Saturday, January 31, 2015

Heat Miser for President

It's 22 degrees outside, and the wind's gusting up to 40 miles per hour. We discussed my growing aversion to the cold here before (but I can't find the post to link to it, so perhaps we should also discuss my increasingly unreliable memory), but this winter seems to be testing me more than any before it. I started the year in Minneapolis in single digit (and below-zero) temps. It hasn't been all that much better back home in the 'South'. And don't get me started on seasonal affective disorder. That shit might be real, if my current mood is any indicator.

It gets better, though. Sunday, I fly to Orlando for a week of work. Sure, nearly all of it will be spent indoors at a conference, but I'll be able to walk outside in shirtsleeves, bask in the warmth of the sun, and dream of light-filled days to come.

Thursday, January 29, 2015

Discount Doubletake

If you're like me (easily distracted and not terribly observant), you watched the new version of the Aaron Rodgers State Farm commercials and said, 'Huh, Rodgers does a pretty decent Sheffield accent'. If you're like most people, you likely wondered how State Farm found a dude that looked that much like the Packers' signal-caller.

Look no further.

Wednesday, January 28, 2015

Here's what I think about Tom Brady's balls.

When I first heard that Tom Brady's balls were under-inflated I chuckled, much like Brady did himself when questioned about the issue. But somehow this fiasco took on a life of its own once Brady's preference for tender balls (as opposed to Aaron Rodgers' love of turgid balls) was twisted to make this hot air (or lack thereof) a "legitimate" story. Some jackals said the Colts should play in the Super Bowl instead of the Pats, others said Brady should be banned from the game. Still others want a new AFC championship game to be played between the Colts and the Ravens.

The rationale for this hooey generally holds that "A Rule Is A Rule and If You Break A Rule You Should Be Punished" and "We Must Protect The Integrity Of The Game." I have a pretty Gheorghe view of this matter--I do not take it, or myself, particularly seriously.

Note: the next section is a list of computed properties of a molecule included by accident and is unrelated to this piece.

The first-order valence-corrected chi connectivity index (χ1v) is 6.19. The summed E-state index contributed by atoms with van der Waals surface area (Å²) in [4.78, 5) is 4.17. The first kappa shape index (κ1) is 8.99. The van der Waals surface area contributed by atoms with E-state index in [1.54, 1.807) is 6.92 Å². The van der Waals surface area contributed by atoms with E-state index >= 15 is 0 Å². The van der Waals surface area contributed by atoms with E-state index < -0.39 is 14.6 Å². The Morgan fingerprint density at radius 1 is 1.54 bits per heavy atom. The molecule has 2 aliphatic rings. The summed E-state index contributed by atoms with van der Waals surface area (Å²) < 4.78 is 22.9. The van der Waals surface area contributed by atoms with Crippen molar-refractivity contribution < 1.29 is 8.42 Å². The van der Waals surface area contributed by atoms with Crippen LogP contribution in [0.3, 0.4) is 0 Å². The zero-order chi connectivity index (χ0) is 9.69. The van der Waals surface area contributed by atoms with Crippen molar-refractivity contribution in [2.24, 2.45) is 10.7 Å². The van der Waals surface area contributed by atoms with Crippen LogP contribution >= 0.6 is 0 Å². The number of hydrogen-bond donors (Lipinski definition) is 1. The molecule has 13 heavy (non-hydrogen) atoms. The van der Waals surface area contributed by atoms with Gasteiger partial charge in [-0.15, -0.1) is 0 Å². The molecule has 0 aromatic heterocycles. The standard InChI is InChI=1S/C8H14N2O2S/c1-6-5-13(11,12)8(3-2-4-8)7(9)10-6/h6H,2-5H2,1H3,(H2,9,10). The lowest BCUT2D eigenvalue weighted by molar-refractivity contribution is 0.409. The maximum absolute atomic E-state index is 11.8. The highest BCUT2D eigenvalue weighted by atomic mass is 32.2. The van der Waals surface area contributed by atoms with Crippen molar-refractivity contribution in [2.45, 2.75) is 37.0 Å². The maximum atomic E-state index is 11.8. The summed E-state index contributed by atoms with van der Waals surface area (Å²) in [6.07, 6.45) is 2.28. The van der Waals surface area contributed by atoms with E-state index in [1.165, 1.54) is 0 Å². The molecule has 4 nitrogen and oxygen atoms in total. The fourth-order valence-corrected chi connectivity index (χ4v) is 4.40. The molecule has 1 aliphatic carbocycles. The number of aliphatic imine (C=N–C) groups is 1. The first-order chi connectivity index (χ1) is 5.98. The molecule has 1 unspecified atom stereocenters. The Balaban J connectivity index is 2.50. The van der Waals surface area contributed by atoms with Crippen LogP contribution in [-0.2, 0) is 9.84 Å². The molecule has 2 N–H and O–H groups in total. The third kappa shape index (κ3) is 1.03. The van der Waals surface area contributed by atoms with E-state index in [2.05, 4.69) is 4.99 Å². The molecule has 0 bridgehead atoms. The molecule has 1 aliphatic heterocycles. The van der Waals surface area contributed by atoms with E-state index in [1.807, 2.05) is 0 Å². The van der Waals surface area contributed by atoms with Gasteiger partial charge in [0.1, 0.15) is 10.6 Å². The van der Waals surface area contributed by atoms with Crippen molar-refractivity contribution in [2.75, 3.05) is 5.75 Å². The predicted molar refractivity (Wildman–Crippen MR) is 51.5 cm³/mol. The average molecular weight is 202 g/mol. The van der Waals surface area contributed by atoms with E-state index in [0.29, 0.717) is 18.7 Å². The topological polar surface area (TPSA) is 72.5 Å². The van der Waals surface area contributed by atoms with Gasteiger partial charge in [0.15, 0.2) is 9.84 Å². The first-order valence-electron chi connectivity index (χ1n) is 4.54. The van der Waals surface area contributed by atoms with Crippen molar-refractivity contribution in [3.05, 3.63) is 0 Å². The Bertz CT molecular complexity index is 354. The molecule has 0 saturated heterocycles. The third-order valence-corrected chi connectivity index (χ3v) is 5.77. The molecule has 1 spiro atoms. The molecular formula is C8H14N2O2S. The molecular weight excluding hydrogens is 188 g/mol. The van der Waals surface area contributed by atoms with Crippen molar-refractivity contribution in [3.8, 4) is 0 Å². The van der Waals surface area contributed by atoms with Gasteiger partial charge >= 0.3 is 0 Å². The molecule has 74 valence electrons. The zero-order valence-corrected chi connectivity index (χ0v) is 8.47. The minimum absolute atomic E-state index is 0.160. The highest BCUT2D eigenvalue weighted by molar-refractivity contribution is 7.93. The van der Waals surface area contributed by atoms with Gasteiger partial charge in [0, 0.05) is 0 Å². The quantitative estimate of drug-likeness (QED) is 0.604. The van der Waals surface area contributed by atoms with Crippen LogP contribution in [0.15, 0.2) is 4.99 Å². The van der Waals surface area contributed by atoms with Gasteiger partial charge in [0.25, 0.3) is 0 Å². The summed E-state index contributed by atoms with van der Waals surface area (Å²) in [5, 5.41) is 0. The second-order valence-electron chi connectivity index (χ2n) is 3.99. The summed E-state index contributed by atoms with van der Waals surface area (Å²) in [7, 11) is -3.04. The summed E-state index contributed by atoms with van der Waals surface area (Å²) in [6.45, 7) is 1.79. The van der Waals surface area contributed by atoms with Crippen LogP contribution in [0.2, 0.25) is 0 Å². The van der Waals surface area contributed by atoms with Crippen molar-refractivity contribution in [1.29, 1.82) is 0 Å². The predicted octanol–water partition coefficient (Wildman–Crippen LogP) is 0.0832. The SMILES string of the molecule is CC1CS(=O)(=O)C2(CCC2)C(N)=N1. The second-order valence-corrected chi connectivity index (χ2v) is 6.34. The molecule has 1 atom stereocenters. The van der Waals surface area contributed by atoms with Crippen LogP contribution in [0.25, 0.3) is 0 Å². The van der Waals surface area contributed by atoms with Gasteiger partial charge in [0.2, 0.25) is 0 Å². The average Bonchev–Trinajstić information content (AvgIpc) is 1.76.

The whole A Rule Is A Rule line of thinking is just plain silly. There are Rules and then there are rules. "Thou shalt not kill" is a Rule. "Thou shalt not take the Lord's name in vain" is merely a rule, and a goddamn rule at that. People who espouse this rationale are hypocrites unless they always cross at the corner and only when the "WALK" sign lights up; they didn't drink or smoke or look at porn underage; they never take a sip of their coffee on the Metro; they've never peed in a bush or between two parked cars on Harrison Avenue at 2 am on their way home from the delis; they never littered; they never let their car inspection expire; and the never lied to their girlfriend when she asked if she looked fat in a particularly unflattering outfit. They certainly never smoked pot or drove a car after drinking a few beers or got free cable when the previous tenants moved out and didn't turn it off.

I think the best analogy is speeding. Everyone speeds every day. No one thinks you should get a speeding ticket for driving 29 in a 25. No cop would give you a ticket under those circumstances and no judge would enforce it. I didn't pick those numbers at random--those extra 4 MPH represent a 16% increase over a 25 MPH speed limit. That's the same percentage difference at issue with Brady's balls--2 psi is 16% of the 12.5 psi limit. Honestly, if you heard that Tom Brady drove his car 29 MPH in a 25 MPH zone, would you say that he should get a ticket? That he should lose his license? That he should go to jail?

Of course not. Because that 4 MPH differential is meaningless. Who's to say how fast anyone is actually going? A speedometer has some accuracy limitations, as does a radar gun. Even if the radar gun is perfectly calibrated and balls-on-accurate, should the driver be penalized if his speedometer is a little bit off?

Similarly, 2 psi of air pressure is meaningless in this context. How accurate is an air pressure gauge? I'm sure NASA has really good ones, but how fancy are the ones used to measure footballs? Why would anyone make a really fancy football air pressure gauge in the first place?

From a more legitimately empirical perspective, ESPN analyzed balls of different pressure and found no real difference, in my view, beyond the fact that the ball of lesser pressure can me indented 1 mm further.